On relearning the important parts.

It’s exhausting to keep living this nonlinear life, with its ups and downs, its difficult lessons, its outrageous joys.  You learn something, then forget it, then spend years learning it again.  I much prefer more academic models of learning, where we learn something, check it off as “learned,” and move on.  (It doesn’t really WORK that way, but the shared illusion is so pleasant.)

Alas.  Here we are. And so this holiday season totally ate me alive, and I was not present or thoughtful or connected.  Indeed, I was barely civil.  I spent much of my time holed up waiting for something loving or memorable or fun to happen…and as you might guess, those things don’t typically come looking for you.  You have to generate them, and generative was about the last thing I was.

But it’s a new year now, and another new beginning.  I will write again.  (See?  See?  I AM writing.)  I will read more.  I will ask better questions of my friends and family and I will work harder to remember the answers.  These are not resolutions, because those are part of the whole linear mapping of the world that frankly doesn’t work for me.  But if I can hold to these simple intentions, I will be grateful: to show more often the love I feel; to use more often the gifts I cultivate; to move more often beyond a place of comfort.  To hold myself open to the pleasure and the pain.  To be both the adult and the child I am.  To cherish, savor,  create, let go.  Most of all, to remember that ass-on-couch is a default mode rather than a true rest, and that restoration often looks like work.

Thanks for reading, friends.  I hope to hear from all of you as your new year’s journey unfolds.

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On wading in: Day 4. Going under.

But not in the bad way, not like you’re thinking.  I mean it as in swimming lessons, as in my three-year-old who loves the water but is afraid to put his face in or actually go under.  (Not surprising, considering his first total submersion in conscious memory involved falling off a dock…)

I mean it in the sense of this extended metaphor, that life itself is this vast and beautiful body of water and we dip our toes.  We wander along the strand.  I’m working on wading all the way in, and what I find is fear.  Not of drowning, per se, since I’m awfully good at survival, but of never wanting to get out.  (Here my fellow Mainers are laughing heartily, since the waters here are COLD.  Staying in is not a winning proposition.)  But you hear what I’m saying.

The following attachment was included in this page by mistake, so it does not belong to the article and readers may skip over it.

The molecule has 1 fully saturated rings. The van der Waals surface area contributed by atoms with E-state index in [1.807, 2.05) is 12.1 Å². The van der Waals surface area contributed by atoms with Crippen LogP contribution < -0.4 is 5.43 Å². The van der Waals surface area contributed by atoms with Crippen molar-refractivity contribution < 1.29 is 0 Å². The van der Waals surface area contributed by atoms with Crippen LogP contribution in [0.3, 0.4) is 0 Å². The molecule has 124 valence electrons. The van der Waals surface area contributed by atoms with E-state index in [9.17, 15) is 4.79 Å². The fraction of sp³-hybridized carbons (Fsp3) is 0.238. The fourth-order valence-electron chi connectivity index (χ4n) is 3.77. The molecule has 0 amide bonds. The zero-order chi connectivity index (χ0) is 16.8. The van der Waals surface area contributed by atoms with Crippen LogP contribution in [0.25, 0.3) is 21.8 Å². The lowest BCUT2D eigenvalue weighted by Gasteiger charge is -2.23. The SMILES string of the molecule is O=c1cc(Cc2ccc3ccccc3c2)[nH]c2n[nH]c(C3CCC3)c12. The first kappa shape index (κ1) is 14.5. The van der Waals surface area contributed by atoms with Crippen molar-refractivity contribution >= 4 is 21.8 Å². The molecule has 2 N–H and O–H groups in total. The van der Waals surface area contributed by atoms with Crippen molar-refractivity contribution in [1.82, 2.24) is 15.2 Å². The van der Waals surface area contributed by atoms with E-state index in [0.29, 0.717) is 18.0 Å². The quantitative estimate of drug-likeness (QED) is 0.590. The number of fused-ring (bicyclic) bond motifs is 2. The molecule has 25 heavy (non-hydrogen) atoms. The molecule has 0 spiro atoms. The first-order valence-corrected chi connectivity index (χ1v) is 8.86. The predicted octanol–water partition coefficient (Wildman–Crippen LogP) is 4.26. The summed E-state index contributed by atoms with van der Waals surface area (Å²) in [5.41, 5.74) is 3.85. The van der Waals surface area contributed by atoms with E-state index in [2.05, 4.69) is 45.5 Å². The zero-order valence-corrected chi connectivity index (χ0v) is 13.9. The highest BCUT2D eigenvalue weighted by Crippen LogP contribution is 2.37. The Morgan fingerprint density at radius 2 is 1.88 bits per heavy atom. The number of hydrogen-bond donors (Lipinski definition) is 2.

I know artists (of many stripes: academics, builders, designers, cooks, writers, painters, photographers, etc.) who get so immersed in their work that it’s hard for them to resurface.  They skip meals and neglect their families and commitments, or at least experience transitions back to dry land a little like a fish: there’s gasping and often a little thrashing about.

I am afraid of that.

I LOVE the work I am doing — the reading, the writing, the scholarship, the design; the complexities of play with children; the management of many lives.  But I’m always afraid that if I dive right in to the art, to “my work,” I might not be able to come back. And I NEED to come back.

This is where you’re wisely examining my metaphor and saying, “But Anna, who said you had to look at life as a matter of safe, dry land (dry in every sense) versus joyful, life-giving sea?”  And you’re right.  It’s a false binary. But for survival-oriented kids, and perhaps anyone taught that creativity and contemplation were wasteful, it’s reasonable to see a divide.  So here I am.

The intention today, then, is to put my face in the water.  Perhaps even to try going under.